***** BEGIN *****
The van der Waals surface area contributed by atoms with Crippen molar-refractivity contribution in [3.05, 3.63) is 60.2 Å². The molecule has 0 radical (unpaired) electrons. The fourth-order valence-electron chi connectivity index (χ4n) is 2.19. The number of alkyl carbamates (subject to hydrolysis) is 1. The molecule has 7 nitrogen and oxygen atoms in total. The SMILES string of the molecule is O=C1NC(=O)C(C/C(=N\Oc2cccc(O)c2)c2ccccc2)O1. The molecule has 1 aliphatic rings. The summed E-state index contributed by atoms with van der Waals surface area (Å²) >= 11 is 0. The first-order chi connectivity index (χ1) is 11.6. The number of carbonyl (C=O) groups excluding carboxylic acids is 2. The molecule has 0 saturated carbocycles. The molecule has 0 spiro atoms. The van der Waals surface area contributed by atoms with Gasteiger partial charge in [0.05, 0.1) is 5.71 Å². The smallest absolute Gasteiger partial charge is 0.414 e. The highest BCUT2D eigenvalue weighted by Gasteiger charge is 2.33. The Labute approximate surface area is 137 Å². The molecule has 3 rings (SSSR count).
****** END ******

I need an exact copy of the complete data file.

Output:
The van der Waals surface area contributed by atoms with Crippen molar-refractivity contribution in [3.05, 3.63) is 60.2 Å². The molecule has 0 radical (unpaired) electrons. The fourth-order valence-electron chi connectivity index (χ4n) is 2.19. The number of alkyl carbamates (subject to hydrolysis) is 1. The molecule has 7 nitrogen and oxygen atoms in total. The SMILES string of the molecule is O=C1NC(=O)C(C/C(=N\Oc2cccc(O)c2)c2ccccc2)O1. The molecule has 1 aliphatic rings. The summed E-state index contributed by atoms with van der Waals surface area (Å²) >= 11 is 0. The first-order chi connectivity index (χ1) is 11.6. The number of carbonyl (C=O) groups excluding carboxylic acids is 2. The molecule has 0 saturated carbocycles. The molecule has 0 spiro atoms. The van der Waals surface area contributed by atoms with Gasteiger partial charge in [0.05, 0.1) is 5.71 Å². The smallest absolute Gasteiger partial charge is 0.414 e. The highest BCUT2D eigenvalue weighted by Gasteiger charge is 2.33. The Labute approximate surface area is 137 Å². The molecule has 3 rings (SSSR count).